"Robinson," I said, getting impatient, "Greyhound bus or stolen car, the time is now."
He didn't seem to hear me. His long, graceful hands gently tugged on the dog's ears, and the dog rolled onto his side. As Robinson scratched the dog's belly, the animal's leg twitched and his pink tongue lolled out of his little mouth in total canine ecstasy.
"You're such a good boy," Robinson said gently. "Where do you belong?"
Even though the dog couldn't answer, we knew. He was skinny and his fur was clumped with mud. There was a patch of raw bare skin on his back. This dog was no one's dog.
"I wish you could come with us," Robinson said. "But we have a long way to go, and I don't think you'd dig it."
The dog looked at him like he'd dig anything in the world as long as it involved more petting by Robinson. But when you're running away from your life and you can't take anything you don't need, a stray dog falls in the category of Not Necessary.
"Give him a little love, Axi," Robinson urged.
I bent down and dug my fingers into the dog's dirty coat the way I'd seen Robinson do, and when I ran my hand down the dog's chest, I could feel the quick flutter of his heart, the excitement of finding a home, someone to care for him.
Poor thing, I thought. Somehow, I knew exactly what he was feeling. He had no one, and he was stuck here.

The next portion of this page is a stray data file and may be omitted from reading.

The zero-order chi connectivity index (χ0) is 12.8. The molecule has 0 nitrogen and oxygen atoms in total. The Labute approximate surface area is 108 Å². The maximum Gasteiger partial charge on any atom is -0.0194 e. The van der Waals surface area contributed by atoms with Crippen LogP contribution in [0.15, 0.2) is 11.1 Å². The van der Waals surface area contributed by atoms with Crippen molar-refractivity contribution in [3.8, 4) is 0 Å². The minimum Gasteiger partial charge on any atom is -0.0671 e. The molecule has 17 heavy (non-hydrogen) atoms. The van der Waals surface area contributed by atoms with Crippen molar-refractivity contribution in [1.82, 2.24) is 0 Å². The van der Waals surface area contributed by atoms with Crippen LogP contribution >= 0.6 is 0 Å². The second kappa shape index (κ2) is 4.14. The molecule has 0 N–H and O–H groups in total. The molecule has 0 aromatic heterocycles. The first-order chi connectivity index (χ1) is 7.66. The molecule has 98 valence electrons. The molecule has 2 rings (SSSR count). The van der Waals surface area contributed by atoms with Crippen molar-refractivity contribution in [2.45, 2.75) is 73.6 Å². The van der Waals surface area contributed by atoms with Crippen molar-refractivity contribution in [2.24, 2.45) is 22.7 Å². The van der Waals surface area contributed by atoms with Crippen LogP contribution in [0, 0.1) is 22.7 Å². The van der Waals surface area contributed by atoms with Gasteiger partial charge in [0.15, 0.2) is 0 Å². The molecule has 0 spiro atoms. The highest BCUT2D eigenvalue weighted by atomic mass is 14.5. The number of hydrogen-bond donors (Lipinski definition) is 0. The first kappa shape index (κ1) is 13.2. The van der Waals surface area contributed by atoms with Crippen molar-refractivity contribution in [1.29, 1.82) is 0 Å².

But we weren't. Not anymore.
"We're leaving, little buddy. I'm sorry," I said. "We've just got to go."
It was totally weird, but for some reason that good-bye hurt almost as much as the one I'd whispered to my father.
We left the dog with one of Robinson's sticks of beef jerky, then headed to the end of the block, where Robinson pulled up short. "There it is," he whispered, with real awe in his voice. He grabbed my hand and we hurried through the intersection.
"There what is?" I asked, but of course he didn't answer me.
If things went on like this, we'd have to have a little talk—because I didn't want a traveling companion who paid attention to 50 percent of whatever came out of my mouth. If I wanted to be ignored, I could just stay in Klamath Falls with my idiotic classmates and my alcoholic father.
"There is the answer," Robinson said finally, sighing so big you'd have thought he just fell in love. He turned to me and bent down in an exaggerated bow, sweeping his arm out like a valet at some superfancy restaurant (the kind of place we don't have in K-Falls).
"Alexandra, milady, your chariot awaits," Robinson said with a wild grin. I rolled my eyes at him, like I always do when he does this fake-British shtick with my full name.
And then I rolled my eyes again: my so-called chariot, it turned out, was actually a motorcycle. A big black Harley-Davidson with whitewall tires and yards of shining chrome, and two black leather side bags decorated with silver grommets. There were tassels on the handlebars and two cushioned seats. The thing gleamed like it was straight off the showroom floor.
Robinson was beside me, whispering in some foreign language. "Twin Cam Ninety- Six V-Twin," he said, then something about "electronic throttle control and six- speed transmission" and then a bunch of other things I didn't understand.
It was an amazing bike, even I could see that, and I can hardly tell a dirt bike from a Ducati. "Awesome," I said, checking my watch. "But we really should keep moving."